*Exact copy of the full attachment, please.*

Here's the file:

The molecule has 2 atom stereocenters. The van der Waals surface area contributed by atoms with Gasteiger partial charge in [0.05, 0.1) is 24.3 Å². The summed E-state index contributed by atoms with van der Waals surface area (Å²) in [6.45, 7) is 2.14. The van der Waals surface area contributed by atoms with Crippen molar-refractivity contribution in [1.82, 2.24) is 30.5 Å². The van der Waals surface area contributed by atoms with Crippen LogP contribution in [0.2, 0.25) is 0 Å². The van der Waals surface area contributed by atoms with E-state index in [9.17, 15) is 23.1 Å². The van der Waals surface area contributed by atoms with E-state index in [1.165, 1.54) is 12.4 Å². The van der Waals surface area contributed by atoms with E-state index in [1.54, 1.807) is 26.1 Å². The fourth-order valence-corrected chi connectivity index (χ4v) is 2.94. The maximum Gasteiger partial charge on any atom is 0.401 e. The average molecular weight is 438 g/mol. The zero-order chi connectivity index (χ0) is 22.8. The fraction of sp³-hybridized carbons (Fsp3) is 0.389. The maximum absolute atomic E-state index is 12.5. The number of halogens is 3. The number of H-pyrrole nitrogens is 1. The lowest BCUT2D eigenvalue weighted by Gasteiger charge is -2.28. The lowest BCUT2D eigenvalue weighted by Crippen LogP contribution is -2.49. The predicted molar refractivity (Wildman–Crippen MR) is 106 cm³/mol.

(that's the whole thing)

The molecule has 2 atom stereocenters. The van der Waals surface area contributed by atoms with Gasteiger partial charge in [0.05, 0.1) is 24.3 Å². The summed E-state index contributed by atoms with van der Waals surface area (Å²) in [6.45, 7) is 2.14. The van der Waals surface area contributed by atoms with Crippen molar-refractivity contribution in [1.82, 2.24) is 30.5 Å². The van der Waals surface area contributed by atoms with Crippen LogP contribution in [0.2, 0.25) is 0 Å². The van der Waals surface area contributed by atoms with E-state index in [9.17, 15) is 23.1 Å². The van der Waals surface area contributed by atoms with E-state index in [1.165, 1.54) is 12.4 Å². The van der Waals surface area contributed by atoms with E-state index in [1.54, 1.807) is 26.1 Å². The fourth-order valence-corrected chi connectivity index (χ4v) is 2.94. The maximum Gasteiger partial charge on any atom is 0.401 e. The average molecular weight is 438 g/mol. The zero-order chi connectivity index (χ0) is 22.8. The fraction of sp³-hybridized carbons (Fsp3) is 0.389. The maximum absolute atomic E-state index is 12.5. The number of halogens is 3. The number of H-pyrrole nitrogens is 1. The lowest BCUT2D eigenvalue weighted by Gasteiger charge is -2.28. The lowest BCUT2D eigenvalue weighted by Crippen LogP contribution is -2.49. The predicted molar refractivity (Wildman–Crippen MR) is 106 cm³/mol.